ASCON Releases Renga Architecture v2.4

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ASCON Group, the developer and integrator of professional AEC, MCAD, and PLM systems, is pleased to announce a fresh release of Renga Architecture 2.4, its architectural design system.

The new release implements important requests from users, among them separate views of individual objects (such as columns, beams, windows, and doors), an update to the display style dialog box, and a way to locate offset columns and beams.

This update provides architects and designers with greater options in showing models in drawings the way they want, making Renga Architecture more flexible.

Display Individual Objects

To get views of columns, beams, windows, doors and other objects, Renga Architecture 2.4 now lets you mark objects and then choose them from the object list to place them in draft view. Architects had asked for this function, because their clients were requesting layouts of, for instance, all windows with their different sizes, which could then be sent on to production.

While it was possible in previous releases of Renga to display individual objects with the help of views – section, front, or plan – then clipping the view to isolate the object, this process was inconvenient and did not necessarily prevent other objects from appearing in the clipped view.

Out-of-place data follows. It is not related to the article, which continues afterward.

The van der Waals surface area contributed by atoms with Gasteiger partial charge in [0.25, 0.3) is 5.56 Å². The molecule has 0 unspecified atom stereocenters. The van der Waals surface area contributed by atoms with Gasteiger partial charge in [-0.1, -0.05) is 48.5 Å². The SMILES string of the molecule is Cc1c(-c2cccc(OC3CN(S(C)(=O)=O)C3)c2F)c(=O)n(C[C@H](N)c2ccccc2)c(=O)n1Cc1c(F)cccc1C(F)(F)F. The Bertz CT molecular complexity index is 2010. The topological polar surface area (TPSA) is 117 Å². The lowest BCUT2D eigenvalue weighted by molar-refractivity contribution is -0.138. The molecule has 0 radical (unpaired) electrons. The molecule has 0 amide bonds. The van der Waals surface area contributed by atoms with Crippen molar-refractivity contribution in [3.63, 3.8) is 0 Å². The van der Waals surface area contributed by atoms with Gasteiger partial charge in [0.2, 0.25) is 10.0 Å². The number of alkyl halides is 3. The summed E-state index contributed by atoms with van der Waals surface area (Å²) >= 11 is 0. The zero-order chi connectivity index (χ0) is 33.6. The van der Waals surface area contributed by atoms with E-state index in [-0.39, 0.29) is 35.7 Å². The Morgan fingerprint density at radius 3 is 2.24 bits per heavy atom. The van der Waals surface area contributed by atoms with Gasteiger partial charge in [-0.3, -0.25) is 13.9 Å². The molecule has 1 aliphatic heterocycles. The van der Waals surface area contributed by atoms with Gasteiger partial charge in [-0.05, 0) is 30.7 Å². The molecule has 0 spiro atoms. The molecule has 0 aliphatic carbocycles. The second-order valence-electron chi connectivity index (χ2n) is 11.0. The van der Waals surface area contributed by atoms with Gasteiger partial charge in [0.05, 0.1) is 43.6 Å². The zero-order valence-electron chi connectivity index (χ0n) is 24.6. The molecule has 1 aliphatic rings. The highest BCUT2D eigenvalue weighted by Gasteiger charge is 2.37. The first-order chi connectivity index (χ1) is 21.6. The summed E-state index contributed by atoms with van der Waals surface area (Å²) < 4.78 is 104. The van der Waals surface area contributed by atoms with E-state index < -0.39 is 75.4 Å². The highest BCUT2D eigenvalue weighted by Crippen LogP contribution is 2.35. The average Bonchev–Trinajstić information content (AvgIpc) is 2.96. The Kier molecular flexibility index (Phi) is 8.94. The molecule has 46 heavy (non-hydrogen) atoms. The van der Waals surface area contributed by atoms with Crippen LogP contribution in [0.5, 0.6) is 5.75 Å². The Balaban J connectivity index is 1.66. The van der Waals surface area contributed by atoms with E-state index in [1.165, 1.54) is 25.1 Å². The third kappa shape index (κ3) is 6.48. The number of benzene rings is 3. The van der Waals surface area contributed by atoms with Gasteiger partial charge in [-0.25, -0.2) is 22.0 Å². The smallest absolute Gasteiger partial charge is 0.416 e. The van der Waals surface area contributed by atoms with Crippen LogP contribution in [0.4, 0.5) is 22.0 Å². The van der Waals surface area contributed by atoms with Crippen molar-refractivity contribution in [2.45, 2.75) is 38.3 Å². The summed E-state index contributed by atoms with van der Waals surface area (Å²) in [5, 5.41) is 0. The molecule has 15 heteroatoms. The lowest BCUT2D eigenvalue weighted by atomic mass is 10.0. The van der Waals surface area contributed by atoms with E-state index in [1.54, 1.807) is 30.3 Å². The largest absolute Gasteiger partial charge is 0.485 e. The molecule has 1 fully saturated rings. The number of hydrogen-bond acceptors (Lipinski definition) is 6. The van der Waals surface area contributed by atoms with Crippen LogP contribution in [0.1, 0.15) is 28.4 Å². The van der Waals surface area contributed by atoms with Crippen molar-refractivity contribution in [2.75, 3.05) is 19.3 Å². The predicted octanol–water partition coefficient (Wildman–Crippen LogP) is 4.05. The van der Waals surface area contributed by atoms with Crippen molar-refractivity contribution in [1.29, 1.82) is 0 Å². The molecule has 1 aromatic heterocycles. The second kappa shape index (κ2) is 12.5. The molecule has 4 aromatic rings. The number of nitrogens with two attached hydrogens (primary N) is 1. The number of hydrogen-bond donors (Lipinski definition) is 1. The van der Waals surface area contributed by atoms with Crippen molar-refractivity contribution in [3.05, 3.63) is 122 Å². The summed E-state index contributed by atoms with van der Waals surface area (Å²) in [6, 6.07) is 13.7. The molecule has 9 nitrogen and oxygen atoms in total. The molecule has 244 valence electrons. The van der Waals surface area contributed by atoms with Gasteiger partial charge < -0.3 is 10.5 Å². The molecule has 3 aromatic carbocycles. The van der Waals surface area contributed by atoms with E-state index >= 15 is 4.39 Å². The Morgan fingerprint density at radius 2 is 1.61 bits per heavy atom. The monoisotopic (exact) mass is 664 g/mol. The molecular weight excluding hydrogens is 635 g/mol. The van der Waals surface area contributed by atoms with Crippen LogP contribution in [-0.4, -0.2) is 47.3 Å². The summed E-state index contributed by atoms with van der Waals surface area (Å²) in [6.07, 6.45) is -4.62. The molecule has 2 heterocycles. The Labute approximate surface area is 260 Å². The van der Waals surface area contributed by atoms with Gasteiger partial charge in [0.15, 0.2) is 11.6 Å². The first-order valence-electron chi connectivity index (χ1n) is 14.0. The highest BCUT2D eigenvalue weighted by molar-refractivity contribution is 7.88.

The new Renga 2.4 places selected objects in draft view in just two clicks, after marking the desired objects. When placing the object in draft view, you choose a view – front, top, right, and so on – as well as the scale of the object. Just locate the individual objects in the draft view and then specify their plot size.

This new feature is useful for designers in many ways, such as placing reinforced objects and rolled metal objects (stands, beans, trusses, and so on) separately from one other.

Object Display Styles

In Renga 2.4, it is now possible to set the visibility of individual objects in each view through the following properties:

Previously, users could not adjust view styles, and there was only visibility of objects on view. Now you can set styles for yourself, and add a level of detail. The view can be adjusted in draft view the way architects and designers want it. For example, you can set different levels of detail, so that in the same view on different drafts objects are reflected in different ways.